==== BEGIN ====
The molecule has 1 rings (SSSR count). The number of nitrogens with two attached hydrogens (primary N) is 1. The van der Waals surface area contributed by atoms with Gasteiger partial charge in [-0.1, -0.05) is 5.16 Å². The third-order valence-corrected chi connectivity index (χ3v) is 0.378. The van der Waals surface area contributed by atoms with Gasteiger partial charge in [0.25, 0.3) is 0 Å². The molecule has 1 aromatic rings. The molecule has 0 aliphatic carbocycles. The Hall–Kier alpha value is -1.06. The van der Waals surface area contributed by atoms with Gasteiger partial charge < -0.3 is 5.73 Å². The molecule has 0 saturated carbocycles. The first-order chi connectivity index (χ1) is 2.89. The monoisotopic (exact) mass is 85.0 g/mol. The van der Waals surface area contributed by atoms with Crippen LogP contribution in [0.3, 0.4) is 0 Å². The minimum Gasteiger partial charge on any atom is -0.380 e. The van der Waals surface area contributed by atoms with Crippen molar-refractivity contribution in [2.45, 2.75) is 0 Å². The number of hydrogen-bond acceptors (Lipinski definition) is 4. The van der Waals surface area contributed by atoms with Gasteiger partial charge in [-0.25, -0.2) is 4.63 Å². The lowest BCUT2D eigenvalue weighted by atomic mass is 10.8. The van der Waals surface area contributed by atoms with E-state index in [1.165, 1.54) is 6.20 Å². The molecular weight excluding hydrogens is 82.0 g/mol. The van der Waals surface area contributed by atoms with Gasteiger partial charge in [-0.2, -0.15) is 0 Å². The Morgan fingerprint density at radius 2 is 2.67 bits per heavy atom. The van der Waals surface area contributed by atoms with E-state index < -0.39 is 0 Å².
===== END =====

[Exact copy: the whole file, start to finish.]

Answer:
The molecule has 1 rings (SSSR count). The number of nitrogens with two attached hydrogens (primary N) is 1. The van der Waals surface area contributed by atoms with Gasteiger partial charge in [-0.1, -0.05) is 5.16 Å². The third-order valence-corrected chi connectivity index (χ3v) is 0.378. The van der Waals surface area contributed by atoms with Gasteiger partial charge in [0.25, 0.3) is 0 Å². The molecule has 1 aromatic rings. The molecule has 0 aliphatic carbocycles. The Hall–Kier alpha value is -1.06. The van der Waals surface area contributed by atoms with Gasteiger partial charge < -0.3 is 5.73 Å². The molecule has 0 saturated carbocycles. The first-order chi connectivity index (χ1) is 2.89. The monoisotopic (exact) mass is 85.0 g/mol. The van der Waals surface area contributed by atoms with Crippen LogP contribution in [0.3, 0.4) is 0 Å². The minimum Gasteiger partial charge on any atom is -0.380 e. The van der Waals surface area contributed by atoms with Crippen molar-refractivity contribution in [2.45, 2.75) is 0 Å². The number of hydrogen-bond acceptors (Lipinski definition) is 4. The van der Waals surface area contributed by atoms with Gasteiger partial charge in [-0.25, -0.2) is 4.63 Å². The lowest BCUT2D eigenvalue weighted by atomic mass is 10.8. The van der Waals surface area contributed by atoms with E-state index in [1.165, 1.54) is 6.20 Å². The molecular weight excluding hydrogens is 82.0 g/mol. The van der Waals surface area contributed by atoms with Gasteiger partial charge in [-0.2, -0.15) is 0 Å². The Morgan fingerprint density at radius 2 is 2.67 bits per heavy atom. The van der Waals surface area contributed by atoms with E-state index < -0.39 is 0 Å².